Sunday, May 16, 2010

Wellfleet Holds Second Annual Eco-Expo at the Dump

Miss the Eco-Expo? What a shame! There was lots of interesting stuff, as well as The Story of Stuff, to view and think about. Sven and I got to the transfer station early and made our way towards the back where the mulch is stored. There were already quite a few Wellfleetians wandering from table to table, learning about bees and worms and insulation made out of denim. A stiff breeze was blowing, but the happy crowd didn’t seem to care. Conway Lumber, from Provincetown, had a stand of eco-friendly construction materials. Harriet Korim manned the Cape Cool table where T-shirts were on sale. Sue Phelen was present on behalf of Green Cape. Elspeth Hay hawked The Story of Stuff, shown on a laptop, in a tiny shed. Laura Kelley, of Littlefield Landscapes, sold honey and talked up her beloved bees. Terry Gips advocated on behalf of water. Event-organizer Lydia Vivante moved from stand to stand, chatting with visitors, and wishing them welcome. There was even a lady who had come all the way from Falmouth to promote local foods. I signed up for her newsletter and took home one of her fridge magnets. It was nice to experience so much positive energy, the power of like-minded people eager to share knowledge, and yet I couldn’t help but feel as if we were part of an exclusive club, those who already understood the urgency of the green lifestyle.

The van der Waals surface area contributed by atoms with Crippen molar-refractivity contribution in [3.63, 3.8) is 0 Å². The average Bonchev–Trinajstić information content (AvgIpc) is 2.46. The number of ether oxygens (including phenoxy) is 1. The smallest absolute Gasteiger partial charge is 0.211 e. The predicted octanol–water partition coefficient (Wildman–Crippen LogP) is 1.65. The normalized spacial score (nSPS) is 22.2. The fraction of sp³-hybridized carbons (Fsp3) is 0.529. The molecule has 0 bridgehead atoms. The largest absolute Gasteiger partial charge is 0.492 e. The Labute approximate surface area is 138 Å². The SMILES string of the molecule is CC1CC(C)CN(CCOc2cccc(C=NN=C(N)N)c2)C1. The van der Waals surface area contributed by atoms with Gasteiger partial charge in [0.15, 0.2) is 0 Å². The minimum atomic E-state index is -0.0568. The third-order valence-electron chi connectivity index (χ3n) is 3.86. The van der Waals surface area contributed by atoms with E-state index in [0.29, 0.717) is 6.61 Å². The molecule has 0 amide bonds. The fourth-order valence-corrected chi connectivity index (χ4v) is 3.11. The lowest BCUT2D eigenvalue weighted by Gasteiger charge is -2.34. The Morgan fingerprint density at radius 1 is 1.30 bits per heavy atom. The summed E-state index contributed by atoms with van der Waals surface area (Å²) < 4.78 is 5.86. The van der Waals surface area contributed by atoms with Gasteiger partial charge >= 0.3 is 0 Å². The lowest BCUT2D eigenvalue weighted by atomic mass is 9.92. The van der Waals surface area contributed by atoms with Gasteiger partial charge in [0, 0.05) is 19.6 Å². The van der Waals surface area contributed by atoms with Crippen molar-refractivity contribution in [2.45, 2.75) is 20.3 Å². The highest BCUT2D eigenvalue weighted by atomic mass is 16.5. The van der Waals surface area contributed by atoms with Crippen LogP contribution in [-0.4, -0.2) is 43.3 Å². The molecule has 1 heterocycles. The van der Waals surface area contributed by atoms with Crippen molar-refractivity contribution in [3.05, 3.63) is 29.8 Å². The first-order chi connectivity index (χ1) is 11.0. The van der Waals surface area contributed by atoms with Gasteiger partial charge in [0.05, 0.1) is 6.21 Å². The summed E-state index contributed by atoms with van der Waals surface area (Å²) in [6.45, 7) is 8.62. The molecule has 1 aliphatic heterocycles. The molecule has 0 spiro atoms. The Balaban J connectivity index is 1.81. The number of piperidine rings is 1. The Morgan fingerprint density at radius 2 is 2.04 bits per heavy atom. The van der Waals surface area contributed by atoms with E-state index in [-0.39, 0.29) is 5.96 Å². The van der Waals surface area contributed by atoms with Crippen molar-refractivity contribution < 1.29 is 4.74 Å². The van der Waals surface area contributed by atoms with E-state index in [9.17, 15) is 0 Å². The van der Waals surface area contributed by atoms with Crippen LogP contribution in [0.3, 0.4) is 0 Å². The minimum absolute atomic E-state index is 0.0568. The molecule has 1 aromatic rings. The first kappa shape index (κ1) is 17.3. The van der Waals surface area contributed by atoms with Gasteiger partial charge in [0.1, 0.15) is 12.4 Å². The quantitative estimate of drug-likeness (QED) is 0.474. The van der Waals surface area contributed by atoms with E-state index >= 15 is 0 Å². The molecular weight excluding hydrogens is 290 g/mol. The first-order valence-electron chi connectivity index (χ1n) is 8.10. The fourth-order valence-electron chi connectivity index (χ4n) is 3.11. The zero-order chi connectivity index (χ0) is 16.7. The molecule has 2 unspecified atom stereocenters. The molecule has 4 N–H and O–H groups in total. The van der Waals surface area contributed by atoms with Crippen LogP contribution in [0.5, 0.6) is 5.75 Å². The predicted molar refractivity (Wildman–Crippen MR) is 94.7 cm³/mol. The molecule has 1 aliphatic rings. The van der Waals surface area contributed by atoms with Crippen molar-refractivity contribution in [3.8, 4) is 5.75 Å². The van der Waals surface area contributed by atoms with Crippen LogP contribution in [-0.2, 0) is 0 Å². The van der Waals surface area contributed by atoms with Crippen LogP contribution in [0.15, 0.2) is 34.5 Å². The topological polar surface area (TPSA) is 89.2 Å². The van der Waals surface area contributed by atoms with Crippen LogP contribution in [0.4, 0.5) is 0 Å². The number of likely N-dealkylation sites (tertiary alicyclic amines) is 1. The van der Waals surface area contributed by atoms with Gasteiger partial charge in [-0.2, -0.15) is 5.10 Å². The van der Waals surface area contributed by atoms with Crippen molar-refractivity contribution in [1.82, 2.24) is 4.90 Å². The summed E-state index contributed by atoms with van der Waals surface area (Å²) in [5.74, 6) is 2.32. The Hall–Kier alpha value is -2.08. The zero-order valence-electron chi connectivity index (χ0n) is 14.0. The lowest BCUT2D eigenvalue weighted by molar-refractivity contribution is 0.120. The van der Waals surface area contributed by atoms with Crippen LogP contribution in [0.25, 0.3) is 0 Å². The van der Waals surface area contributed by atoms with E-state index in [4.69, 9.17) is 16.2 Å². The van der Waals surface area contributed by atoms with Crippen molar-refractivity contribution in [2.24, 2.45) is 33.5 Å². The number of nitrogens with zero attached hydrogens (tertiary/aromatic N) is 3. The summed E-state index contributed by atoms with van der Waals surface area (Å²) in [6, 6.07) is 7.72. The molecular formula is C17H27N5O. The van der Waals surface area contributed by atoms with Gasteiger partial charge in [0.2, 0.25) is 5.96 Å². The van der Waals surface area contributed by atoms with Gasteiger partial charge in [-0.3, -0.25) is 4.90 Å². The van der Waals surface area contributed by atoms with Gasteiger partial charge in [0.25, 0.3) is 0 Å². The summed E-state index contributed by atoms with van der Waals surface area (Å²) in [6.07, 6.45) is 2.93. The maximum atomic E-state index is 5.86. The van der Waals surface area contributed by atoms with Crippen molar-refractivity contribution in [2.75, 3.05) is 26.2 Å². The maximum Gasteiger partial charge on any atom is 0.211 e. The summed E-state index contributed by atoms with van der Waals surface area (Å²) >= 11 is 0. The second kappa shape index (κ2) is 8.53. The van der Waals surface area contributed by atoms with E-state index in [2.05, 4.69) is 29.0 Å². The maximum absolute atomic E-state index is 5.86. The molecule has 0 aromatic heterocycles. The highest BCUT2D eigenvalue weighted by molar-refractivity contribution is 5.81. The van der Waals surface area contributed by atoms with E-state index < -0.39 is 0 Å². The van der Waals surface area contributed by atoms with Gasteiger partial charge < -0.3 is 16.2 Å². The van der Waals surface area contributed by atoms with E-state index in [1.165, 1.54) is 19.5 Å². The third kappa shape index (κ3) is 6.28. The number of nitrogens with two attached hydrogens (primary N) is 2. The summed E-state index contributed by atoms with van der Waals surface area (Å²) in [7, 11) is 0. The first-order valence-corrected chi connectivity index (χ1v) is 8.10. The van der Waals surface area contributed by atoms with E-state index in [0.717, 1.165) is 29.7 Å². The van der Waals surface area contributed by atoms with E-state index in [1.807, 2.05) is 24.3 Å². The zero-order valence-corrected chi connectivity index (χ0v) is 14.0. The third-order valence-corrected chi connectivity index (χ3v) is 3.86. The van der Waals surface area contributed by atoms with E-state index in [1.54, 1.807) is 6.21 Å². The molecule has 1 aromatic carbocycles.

One person really made an impression on me and that was Michael Maguire. The self-styled “Barnstable County Extension Educator” explained how he had taken it upon himself to stop pollution of the Cape water supply by pharmaceuticals, ie. drugs, that were being dumped down the toilet by well-meaning hospice folk until recently. All you need is a bit of hand-sanitizer, squirted on leftover pills and, presto-chango, they turn to gel, ready to be dropped in the trash, he said. The hospices in Yarmouth have changed their policies thanks to Mr. Maguire.

We left impressed, hopeful that somehow word would get out and fresh recruits would show up over the afternoon, in search of tips on how to save the planet, one eco-friendly step at a time.